When the American visitor Harriet Low, 24, was rowed ashore in Table Bay on January 13, 1834, she hoped that the fine Cape climate and good medical treatment would bring relief to her ailing uncle, William Henry Low.
Harriet and her uncle’s childless wife Abigail had spent the previous four years in the Portuguese enclave of Macao on the South China coast because they were unable to join him further north in Canton, a Chinese city which refused to admit western women.
Low, a businessman and trader, was only 39 when his lungs became diseased, forcing him to retire to the US. His condition deteriorated during the journey, obliging him to disembark at Cape Town and live among strangers while he tried to recuperate.
The Lows were not the first family to find themselves in this predicament – British officers and administrators stationed in India and their families visited the Cape regularly to regain their health.
Their Indian servants and nurse-maids were familiar sights in Cape Town and Wynberg, where they sometimes settled for more than a year, boosting the local economy in the process. Visitors and servants from China were less common but equally welcome.
Ill though he was, Low took all the decisions, as befitted the man of the family. He engaged rooms at one of the many boarding houses catering for foreign visitors and ordered a couch to be placed in the rowing boat which took him to the jetty.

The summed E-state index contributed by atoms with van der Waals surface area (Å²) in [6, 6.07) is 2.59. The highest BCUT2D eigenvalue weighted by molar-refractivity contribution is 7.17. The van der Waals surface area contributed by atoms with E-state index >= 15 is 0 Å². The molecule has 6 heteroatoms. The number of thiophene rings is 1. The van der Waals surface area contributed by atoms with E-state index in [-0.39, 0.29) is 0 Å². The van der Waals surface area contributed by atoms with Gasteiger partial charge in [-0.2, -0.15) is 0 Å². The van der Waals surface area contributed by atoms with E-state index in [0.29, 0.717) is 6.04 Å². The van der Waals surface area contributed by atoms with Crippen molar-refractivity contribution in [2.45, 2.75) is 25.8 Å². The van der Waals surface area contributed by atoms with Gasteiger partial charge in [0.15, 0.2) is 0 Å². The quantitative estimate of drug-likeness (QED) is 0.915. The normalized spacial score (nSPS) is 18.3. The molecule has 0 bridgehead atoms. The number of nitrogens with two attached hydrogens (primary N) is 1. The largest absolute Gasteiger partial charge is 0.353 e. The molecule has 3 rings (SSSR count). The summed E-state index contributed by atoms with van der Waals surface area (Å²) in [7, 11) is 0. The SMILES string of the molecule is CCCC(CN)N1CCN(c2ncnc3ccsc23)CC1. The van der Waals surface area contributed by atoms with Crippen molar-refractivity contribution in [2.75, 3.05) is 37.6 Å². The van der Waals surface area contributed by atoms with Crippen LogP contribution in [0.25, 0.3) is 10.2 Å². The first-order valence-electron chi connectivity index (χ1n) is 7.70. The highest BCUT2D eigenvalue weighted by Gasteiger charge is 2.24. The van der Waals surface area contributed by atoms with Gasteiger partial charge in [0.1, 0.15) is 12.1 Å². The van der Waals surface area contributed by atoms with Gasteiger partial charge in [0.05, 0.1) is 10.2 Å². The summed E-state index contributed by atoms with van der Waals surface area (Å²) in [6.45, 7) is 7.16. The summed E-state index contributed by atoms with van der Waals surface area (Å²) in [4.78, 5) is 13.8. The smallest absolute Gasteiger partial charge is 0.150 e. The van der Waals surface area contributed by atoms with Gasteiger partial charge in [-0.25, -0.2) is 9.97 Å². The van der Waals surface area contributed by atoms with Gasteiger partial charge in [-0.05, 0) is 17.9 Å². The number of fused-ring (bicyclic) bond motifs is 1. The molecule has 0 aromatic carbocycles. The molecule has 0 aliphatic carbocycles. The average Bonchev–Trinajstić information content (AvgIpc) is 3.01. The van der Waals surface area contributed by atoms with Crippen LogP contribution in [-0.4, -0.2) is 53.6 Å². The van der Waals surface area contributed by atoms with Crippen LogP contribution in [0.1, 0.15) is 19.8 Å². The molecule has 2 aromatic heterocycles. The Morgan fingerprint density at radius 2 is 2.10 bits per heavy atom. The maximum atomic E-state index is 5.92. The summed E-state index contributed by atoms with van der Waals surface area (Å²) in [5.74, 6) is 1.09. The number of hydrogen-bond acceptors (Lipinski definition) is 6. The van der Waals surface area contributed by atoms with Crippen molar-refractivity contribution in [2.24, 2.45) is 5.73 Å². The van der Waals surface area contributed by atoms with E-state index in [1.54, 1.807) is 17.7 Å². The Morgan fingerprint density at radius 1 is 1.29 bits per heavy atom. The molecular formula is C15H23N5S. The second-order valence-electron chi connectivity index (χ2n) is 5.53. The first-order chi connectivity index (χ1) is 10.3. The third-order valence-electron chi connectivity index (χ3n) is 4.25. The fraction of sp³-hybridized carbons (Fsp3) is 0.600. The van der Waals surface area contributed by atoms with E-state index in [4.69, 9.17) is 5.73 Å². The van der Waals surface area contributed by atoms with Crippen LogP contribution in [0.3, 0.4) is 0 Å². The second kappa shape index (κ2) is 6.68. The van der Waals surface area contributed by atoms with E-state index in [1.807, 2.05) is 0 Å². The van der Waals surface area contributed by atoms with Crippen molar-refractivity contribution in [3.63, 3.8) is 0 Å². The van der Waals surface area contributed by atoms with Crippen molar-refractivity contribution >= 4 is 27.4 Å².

Once ashore, the Lows boarded a waiting coach which transported them to the house of the widow of Adriaan Cruywagen opposite the Groote Kerk in the Heerengracht (now Adderley Street). Their Dutch-speaking landlady was assisted by her genteel daughters, who spoke English.
It was mid-morning by then, but the breakfast table was spread with the sort of food that all ships’ passengers craved: delicious bread and butter, apricots, figs and grapes. Harriet, who had found the climate and conventions in Macao tiresome, was full of praise for the food, the flowers, the Company’s gardens, the shops, the lively population and the “lovely little cottages with grape-vines growing over them”.
A new British governor, Sir Benjamin D’Urban (the man destined to preside over the first phase of the emancipation of the Cape’s 36 000-odd slaves in December 1834), arrived three days later. The Lows were devout Unitarians and regular churchgoers in the US, but Harriet had no particular sympathy for the aspirations of the underclasses.
She wrote: “There has been such a running to and fro by the slaves to get a peep at him; they all fancy they are to be liberated at once.
“Poor creatures, they will never be so comfortable and well off as they are now, in my opinion! In this family (the Cruywagen household) they are treated more like children than servants, I never saw anything to exceed the kindness.”
Needless to say, this view was extremely common among Cape slave owners.